I am going to kick this blog post of by saying
Why? You might wonder. Well the thing is you never really know what you’ve got until you start-that’s when I normally lay a base plan for the session, whether I am teaching or not.
On saying that, on the rare occasion, like in front of competitions I will sometimes make a plan and stick to it no matter how it feels, because at the show, you need to ride what you’ve got, to the best of your abilities.
I find it immensely important to know you and your horses strengths and weaknesses, know how far you can push it, when you need to take a step back and when to reward. You need to be brave and take things outside the box sometimes to widen your horizons and really see what you’ve got.
When I teach my approach is slightly different. I will normally ask what level they’re working at, what their end goal/dreams are, if they have a specific problem and of course I will also ask what they’d like to get out of the lesson. Then I ask them to warm up and show me the paces left and right so I get a image of the horse and rider and can start creating a plan in my head.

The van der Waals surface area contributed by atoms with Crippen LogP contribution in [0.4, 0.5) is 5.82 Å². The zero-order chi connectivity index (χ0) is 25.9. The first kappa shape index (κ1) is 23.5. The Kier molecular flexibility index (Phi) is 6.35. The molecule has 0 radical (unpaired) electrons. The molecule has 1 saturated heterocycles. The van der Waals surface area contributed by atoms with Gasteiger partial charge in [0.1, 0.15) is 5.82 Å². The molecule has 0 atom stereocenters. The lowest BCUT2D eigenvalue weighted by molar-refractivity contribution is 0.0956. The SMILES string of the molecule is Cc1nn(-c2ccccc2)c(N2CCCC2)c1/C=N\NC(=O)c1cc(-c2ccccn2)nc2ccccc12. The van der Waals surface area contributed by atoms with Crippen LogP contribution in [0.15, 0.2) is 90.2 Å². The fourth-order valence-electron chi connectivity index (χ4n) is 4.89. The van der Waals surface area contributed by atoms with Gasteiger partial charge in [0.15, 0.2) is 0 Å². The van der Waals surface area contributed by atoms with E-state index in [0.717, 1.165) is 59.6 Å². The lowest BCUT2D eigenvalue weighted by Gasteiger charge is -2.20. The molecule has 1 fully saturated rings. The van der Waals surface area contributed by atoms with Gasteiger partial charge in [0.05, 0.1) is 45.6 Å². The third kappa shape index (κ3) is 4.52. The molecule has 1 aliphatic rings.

If they’re jumping I will ask these questions beforehand so I can find exercises to match and build.
Even though I might have chosen a path to go down sometimes deviations are necessary to take to get to where you want to go. Don’t panic if you need to take a step sideways or even backwards before you can move forwards.
What do you think? What do you do and what do you expect of your trainer?